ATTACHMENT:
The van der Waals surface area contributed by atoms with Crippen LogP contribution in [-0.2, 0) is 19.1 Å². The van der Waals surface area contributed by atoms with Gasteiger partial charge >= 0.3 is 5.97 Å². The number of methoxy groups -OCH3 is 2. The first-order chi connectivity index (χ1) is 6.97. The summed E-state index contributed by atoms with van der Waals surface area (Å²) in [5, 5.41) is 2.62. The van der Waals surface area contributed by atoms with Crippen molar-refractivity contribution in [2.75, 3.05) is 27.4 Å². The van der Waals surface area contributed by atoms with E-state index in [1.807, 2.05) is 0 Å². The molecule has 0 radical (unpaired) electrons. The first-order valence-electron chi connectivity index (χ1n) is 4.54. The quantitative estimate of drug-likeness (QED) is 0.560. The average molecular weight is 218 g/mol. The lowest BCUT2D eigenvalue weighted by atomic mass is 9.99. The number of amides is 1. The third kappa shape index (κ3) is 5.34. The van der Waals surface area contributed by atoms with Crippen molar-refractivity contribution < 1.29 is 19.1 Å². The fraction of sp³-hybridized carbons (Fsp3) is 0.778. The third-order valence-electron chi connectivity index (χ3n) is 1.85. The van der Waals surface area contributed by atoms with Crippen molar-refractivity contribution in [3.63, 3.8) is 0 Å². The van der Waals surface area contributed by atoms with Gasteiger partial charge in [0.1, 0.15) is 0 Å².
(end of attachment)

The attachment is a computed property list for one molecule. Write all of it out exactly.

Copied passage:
The van der Waals surface area contributed by atoms with Crippen LogP contribution in [-0.2, 0) is 19.1 Å². The van der Waals surface area contributed by atoms with Gasteiger partial charge >= 0.3 is 5.97 Å². The number of methoxy groups -OCH3 is 2. The first-order chi connectivity index (χ1) is 6.97. The summed E-state index contributed by atoms with van der Waals surface area (Å²) in [5, 5.41) is 2.62. The van der Waals surface area contributed by atoms with Crippen molar-refractivity contribution in [2.75, 3.05) is 27.4 Å². The van der Waals surface area contributed by atoms with E-state index in [1.807, 2.05) is 0 Å². The molecule has 0 radical (unpaired) electrons. The first-order valence-electron chi connectivity index (χ1n) is 4.54. The quantitative estimate of drug-likeness (QED) is 0.560. The average molecular weight is 218 g/mol. The lowest BCUT2D eigenvalue weighted by atomic mass is 9.99. The number of amides is 1. The third kappa shape index (κ3) is 5.34. The van der Waals surface area contributed by atoms with Crippen molar-refractivity contribution < 1.29 is 19.1 Å². The fraction of sp³-hybridized carbons (Fsp3) is 0.778. The third-order valence-electron chi connectivity index (χ3n) is 1.85. The van der Waals surface area contributed by atoms with Crippen molar-refractivity contribution in [3.63, 3.8) is 0 Å². The van der Waals surface area contributed by atoms with Gasteiger partial charge in [0.1, 0.15) is 0 Å².